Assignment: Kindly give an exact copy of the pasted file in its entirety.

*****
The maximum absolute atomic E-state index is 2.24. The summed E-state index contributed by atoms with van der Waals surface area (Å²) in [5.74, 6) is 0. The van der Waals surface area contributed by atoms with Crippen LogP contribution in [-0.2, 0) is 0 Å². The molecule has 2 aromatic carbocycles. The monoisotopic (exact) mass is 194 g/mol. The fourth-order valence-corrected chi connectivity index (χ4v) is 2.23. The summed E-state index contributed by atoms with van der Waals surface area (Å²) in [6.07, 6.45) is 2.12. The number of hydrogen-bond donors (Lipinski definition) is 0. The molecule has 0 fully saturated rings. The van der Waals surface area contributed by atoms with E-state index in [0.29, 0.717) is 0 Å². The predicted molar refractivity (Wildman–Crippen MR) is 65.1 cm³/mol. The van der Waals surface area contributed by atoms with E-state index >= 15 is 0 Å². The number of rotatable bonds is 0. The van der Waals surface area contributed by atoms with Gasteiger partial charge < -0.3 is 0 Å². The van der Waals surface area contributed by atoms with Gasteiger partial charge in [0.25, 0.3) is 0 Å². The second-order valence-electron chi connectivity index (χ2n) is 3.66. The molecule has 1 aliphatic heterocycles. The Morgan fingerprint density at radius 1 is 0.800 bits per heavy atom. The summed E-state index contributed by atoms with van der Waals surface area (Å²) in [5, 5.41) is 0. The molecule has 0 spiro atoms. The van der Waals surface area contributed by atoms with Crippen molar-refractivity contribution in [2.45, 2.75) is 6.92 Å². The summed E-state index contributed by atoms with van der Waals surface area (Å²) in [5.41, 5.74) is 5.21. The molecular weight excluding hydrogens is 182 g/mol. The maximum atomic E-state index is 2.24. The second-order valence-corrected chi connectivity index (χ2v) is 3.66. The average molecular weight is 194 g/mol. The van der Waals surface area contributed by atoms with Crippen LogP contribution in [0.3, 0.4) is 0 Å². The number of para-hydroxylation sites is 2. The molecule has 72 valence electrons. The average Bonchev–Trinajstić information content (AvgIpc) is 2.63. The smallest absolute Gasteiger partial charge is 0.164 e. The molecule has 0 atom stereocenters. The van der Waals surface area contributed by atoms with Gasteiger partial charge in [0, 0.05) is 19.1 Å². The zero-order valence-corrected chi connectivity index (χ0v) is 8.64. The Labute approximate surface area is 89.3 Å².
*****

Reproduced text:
The maximum absolute atomic E-state index is 2.24. The summed E-state index contributed by atoms with van der Waals surface area (Å²) in [5.74, 6) is 0. The van der Waals surface area contributed by atoms with Crippen LogP contribution in [-0.2, 0) is 0 Å². The molecule has 2 aromatic carbocycles. The monoisotopic (exact) mass is 194 g/mol. The fourth-order valence-corrected chi connectivity index (χ4v) is 2.23. The summed E-state index contributed by atoms with van der Waals surface area (Å²) in [6.07, 6.45) is 2.12. The number of hydrogen-bond donors (Lipinski definition) is 0. The molecule has 0 fully saturated rings. The van der Waals surface area contributed by atoms with E-state index in [0.29, 0.717) is 0 Å². The predicted molar refractivity (Wildman–Crippen MR) is 65.1 cm³/mol. The van der Waals surface area contributed by atoms with E-state index >= 15 is 0 Å². The number of rotatable bonds is 0. The van der Waals surface area contributed by atoms with Gasteiger partial charge < -0.3 is 0 Å². The van der Waals surface area contributed by atoms with Gasteiger partial charge in [0.25, 0.3) is 0 Å². The second-order valence-electron chi connectivity index (χ2n) is 3.66. The molecule has 1 aliphatic heterocycles. The Morgan fingerprint density at radius 1 is 0.800 bits per heavy atom. The summed E-state index contributed by atoms with van der Waals surface area (Å²) in [5, 5.41) is 0. The molecule has 0 spiro atoms. The van der Waals surface area contributed by atoms with Crippen molar-refractivity contribution in [2.45, 2.75) is 6.92 Å². The summed E-state index contributed by atoms with van der Waals surface area (Å²) in [5.41, 5.74) is 5.21. The molecular weight excluding hydrogens is 182 g/mol. The maximum atomic E-state index is 2.24. The second-order valence-corrected chi connectivity index (χ2v) is 3.66. The average molecular weight is 194 g/mol. The van der Waals surface area contributed by atoms with Crippen LogP contribution in [0.3, 0.4) is 0 Å². The number of para-hydroxylation sites is 2. The molecule has 72 valence electrons. The average Bonchev–Trinajstić information content (AvgIpc) is 2.63. The smallest absolute Gasteiger partial charge is 0.164 e. The molecule has 0 atom stereocenters. The van der Waals surface area contributed by atoms with Gasteiger partial charge in [0, 0.05) is 19.1 Å². The zero-order valence-corrected chi connectivity index (χ0v) is 8.64. The Labute approximate surface area is 89.3 Å².